The EPA’s “new MPG” calculation estimates mileage at a much lower value than my personal experience of calculated fuel economy. In the past the EPA mileage matched my calculated mileage to within 1 mpg of real-world use. Why the change in calculation by the EPA then? To make *electric* cars look more attractive. Not hybrids, though they certainly benefit, but pure electric cars. IMHO economy of a vehicle shouldn’t be measured in miles per gallon, it should be in dollars per unit of distance. The reason for this is that as plug-in electrics become more common it *will* drive electric utility costs up as the public utilities grow infrastructure to meet demand. It is inevitable if plug-in electrics are adopted en mass. This pisses me off because that means that I, as a non-plug-in owner, will be subsidizing your electricity consumption for your plug-in vehicle. I guaranty you will not be charged a higher cost per kWh than I am but generating that much more energy comes with an associated infrastructure cost. You don’t subsidize my fuel costs, why should I subsidize yours? I’m already subsidizing your car through federal government credits ($1,450 on the Honda Insight and a staggering $7,500 on the new Chevy Volt) but you don’t subsidize my car do you? Manufacturers know they can’t produce these cars at a reasonable price point so they look to Uncle Sam (that’s the 53% of us that don’t get our income taxes back) to bail them out, again. Remove those subsidies and recalculate the real-world cost of these cars and they very quickly become unattractive. An additional real-world variable the calculation should include the cost of periodically replacing the very large NiCd or NiMH battery pack that most hybrids and plug-ins. If you make these assumptions I suspect the difference is no where near as great. According to Wikipedia the cost of the battery pack for a Honda Insight is $1,968 with approximately $900 additional in labor. There are cited examples of people replacing the used-up battery with a $300 aftermarket or reconditioned battery. Do you trust your life and the lives of your passengers to a battery that costs 85% less than what the manufacturer can produce it for? If you’ve ever seen a NiMH or Lithium battery burn you know what I’m talking about. This is a another testament to the short-sightedness of people jumping blindly onto the hybrid/plug-in band-wagon. I fear what happens when they realize their well intentioned misgivings and nickel-based or Lithium-based battery packs start showing up in large quantities as electric cars are abandoned to scrap. The haz-mat equipped recycling centers will *NOT* be able to grow fast enough with the current EPA guidelines.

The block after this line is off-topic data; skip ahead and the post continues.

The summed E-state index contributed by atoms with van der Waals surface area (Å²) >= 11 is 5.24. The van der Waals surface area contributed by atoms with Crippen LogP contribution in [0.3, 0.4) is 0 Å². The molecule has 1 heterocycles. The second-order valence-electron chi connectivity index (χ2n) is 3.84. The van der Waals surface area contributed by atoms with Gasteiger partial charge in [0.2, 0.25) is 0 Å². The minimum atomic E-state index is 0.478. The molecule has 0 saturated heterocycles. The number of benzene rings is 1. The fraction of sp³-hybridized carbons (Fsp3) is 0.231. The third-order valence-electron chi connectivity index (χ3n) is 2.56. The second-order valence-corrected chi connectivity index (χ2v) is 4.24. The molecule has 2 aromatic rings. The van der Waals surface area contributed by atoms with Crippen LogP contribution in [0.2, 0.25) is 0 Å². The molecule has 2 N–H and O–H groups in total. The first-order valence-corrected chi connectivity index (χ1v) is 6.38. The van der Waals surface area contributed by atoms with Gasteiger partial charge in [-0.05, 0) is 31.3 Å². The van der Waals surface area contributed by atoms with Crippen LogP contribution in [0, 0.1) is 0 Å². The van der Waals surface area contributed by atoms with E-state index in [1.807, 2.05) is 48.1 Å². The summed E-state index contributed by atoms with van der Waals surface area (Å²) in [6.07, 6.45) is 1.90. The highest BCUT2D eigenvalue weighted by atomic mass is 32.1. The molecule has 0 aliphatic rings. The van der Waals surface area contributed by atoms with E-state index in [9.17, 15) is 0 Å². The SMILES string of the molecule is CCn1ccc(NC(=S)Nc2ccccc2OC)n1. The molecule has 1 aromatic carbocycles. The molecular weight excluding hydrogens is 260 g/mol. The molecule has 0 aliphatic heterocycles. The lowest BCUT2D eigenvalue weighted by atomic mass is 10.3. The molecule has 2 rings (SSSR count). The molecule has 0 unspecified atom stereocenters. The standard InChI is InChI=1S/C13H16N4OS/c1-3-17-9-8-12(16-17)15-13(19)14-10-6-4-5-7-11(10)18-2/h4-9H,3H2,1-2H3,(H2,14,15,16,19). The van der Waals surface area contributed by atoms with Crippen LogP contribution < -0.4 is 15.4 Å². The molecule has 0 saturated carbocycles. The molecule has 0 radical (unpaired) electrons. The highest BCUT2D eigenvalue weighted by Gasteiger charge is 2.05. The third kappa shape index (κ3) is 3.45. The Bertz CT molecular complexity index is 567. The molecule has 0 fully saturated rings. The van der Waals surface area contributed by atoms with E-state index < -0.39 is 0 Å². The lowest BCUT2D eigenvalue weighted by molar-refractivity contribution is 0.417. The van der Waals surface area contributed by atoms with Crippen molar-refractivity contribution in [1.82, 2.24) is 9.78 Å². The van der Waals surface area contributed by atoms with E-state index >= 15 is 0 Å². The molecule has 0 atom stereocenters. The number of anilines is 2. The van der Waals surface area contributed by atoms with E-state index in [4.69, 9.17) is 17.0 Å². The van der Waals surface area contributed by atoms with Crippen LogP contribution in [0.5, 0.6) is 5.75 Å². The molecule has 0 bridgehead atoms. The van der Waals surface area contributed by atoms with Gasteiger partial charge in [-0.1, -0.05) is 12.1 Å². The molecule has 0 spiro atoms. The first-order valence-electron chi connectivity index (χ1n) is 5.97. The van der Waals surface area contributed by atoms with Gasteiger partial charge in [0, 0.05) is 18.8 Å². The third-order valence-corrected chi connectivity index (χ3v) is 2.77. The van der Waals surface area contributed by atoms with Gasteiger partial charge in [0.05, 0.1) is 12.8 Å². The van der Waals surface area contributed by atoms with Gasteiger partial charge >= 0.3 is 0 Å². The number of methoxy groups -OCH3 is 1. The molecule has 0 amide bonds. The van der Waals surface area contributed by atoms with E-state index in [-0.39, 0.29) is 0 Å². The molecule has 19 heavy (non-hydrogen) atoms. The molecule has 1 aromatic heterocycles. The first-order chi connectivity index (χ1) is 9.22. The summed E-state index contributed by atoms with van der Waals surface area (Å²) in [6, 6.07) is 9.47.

If you truly want a tree-hugger car get a 2002 VW Jetta TDI. As reported by real owners to the EPA, the 2002 Jetta TDI gets between 44 and 52mpg. A friend of mine that has one gets between 47 and 55mpg depending on how much freeway and traffic time he has. Added benefit, you don’t have to replace the batteries at a huge expense and there’s not the grotesque environmental impact of caustically mining the nickel for the batteries. If you’re an informed tree hugger, that’s what you get. If you want to maximize your economy in a car that will last a long, long time that’s what you get. If it made financial sense to replace my 1996 F350 turbo diesel that’s what I’d want to replace it with. With 340k miles on it there is little indication that it’s going to fail any time soon. It weighs 6000lbs but still manages to get 20mpg which makes it impractical to assume a car payment until diesel and regular unleaded gasoline are separated by at least 50%.
There are a couple dirty little secrets about diesel engines. One is that gasoline is a solvent while diesel is a lubricant. Guess which one is more conducive to engine wear? Diesel engines just last longer and have more energy per gallon of fuel than gasoline. They also typically require much less maintenance than gasoline engines do. There’s a reason why long-haul trucks and freight trains use diesel engines. It used to be that diesel fuel was the cheapest since consumers wanted gasoline but that started changing in the last decade. Since EPA began requiring ultra-low sulfur diesel for all public road travel and as diesel becomes more commonplace the cost of diesel has steadily increased. Currently it is priced on par with or higher than premium unleaded. Even then it doesn’t make fiscal sense to get rid of my 3 ton truck.